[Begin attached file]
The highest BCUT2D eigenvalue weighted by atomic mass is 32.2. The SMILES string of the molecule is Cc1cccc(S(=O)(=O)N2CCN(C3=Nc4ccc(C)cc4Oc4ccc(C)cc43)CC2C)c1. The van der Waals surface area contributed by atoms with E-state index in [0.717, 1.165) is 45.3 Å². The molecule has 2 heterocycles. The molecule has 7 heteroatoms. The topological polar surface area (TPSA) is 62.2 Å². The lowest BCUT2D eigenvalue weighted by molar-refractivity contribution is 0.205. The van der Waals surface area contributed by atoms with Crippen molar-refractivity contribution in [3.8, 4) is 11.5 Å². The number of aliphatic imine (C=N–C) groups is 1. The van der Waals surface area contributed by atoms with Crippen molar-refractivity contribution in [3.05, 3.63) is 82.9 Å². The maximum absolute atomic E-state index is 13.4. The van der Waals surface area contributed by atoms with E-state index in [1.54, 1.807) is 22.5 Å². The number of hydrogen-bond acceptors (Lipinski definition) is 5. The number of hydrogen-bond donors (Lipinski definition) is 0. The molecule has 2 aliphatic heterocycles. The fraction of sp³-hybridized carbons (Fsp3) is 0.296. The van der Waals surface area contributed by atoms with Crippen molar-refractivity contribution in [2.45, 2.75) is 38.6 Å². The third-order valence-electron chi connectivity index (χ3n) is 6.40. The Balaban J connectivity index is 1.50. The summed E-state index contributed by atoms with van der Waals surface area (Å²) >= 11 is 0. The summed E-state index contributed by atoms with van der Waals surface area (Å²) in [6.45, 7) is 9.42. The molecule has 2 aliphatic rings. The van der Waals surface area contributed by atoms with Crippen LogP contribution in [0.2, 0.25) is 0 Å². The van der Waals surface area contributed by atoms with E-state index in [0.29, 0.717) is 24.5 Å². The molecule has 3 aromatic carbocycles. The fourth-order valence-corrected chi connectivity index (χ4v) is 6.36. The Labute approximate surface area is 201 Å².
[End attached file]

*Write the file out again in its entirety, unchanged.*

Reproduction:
The highest BCUT2D eigenvalue weighted by atomic mass is 32.2. The SMILES string of the molecule is Cc1cccc(S(=O)(=O)N2CCN(C3=Nc4ccc(C)cc4Oc4ccc(C)cc43)CC2C)c1. The van der Waals surface area contributed by atoms with E-state index in [0.717, 1.165) is 45.3 Å². The molecule has 2 heterocycles. The molecule has 7 heteroatoms. The topological polar surface area (TPSA) is 62.2 Å². The lowest BCUT2D eigenvalue weighted by molar-refractivity contribution is 0.205. The van der Waals surface area contributed by atoms with Crippen molar-refractivity contribution in [3.8, 4) is 11.5 Å². The number of aliphatic imine (C=N–C) groups is 1. The van der Waals surface area contributed by atoms with Crippen molar-refractivity contribution in [3.05, 3.63) is 82.9 Å². The maximum absolute atomic E-state index is 13.4. The van der Waals surface area contributed by atoms with E-state index in [1.54, 1.807) is 22.5 Å². The number of hydrogen-bond acceptors (Lipinski definition) is 5. The number of hydrogen-bond donors (Lipinski definition) is 0. The molecule has 2 aliphatic heterocycles. The fraction of sp³-hybridized carbons (Fsp3) is 0.296. The van der Waals surface area contributed by atoms with Crippen molar-refractivity contribution in [2.45, 2.75) is 38.6 Å². The third-order valence-electron chi connectivity index (χ3n) is 6.40. The Balaban J connectivity index is 1.50. The summed E-state index contributed by atoms with van der Waals surface area (Å²) >= 11 is 0. The summed E-state index contributed by atoms with van der Waals surface area (Å²) in [6.45, 7) is 9.42. The molecule has 2 aliphatic rings. The van der Waals surface area contributed by atoms with Crippen LogP contribution in [0.2, 0.25) is 0 Å². The van der Waals surface area contributed by atoms with E-state index in [0.29, 0.717) is 24.5 Å². The molecule has 3 aromatic carbocycles. The fourth-order valence-corrected chi connectivity index (χ4v) is 6.36. The Labute approximate surface area is 201 Å².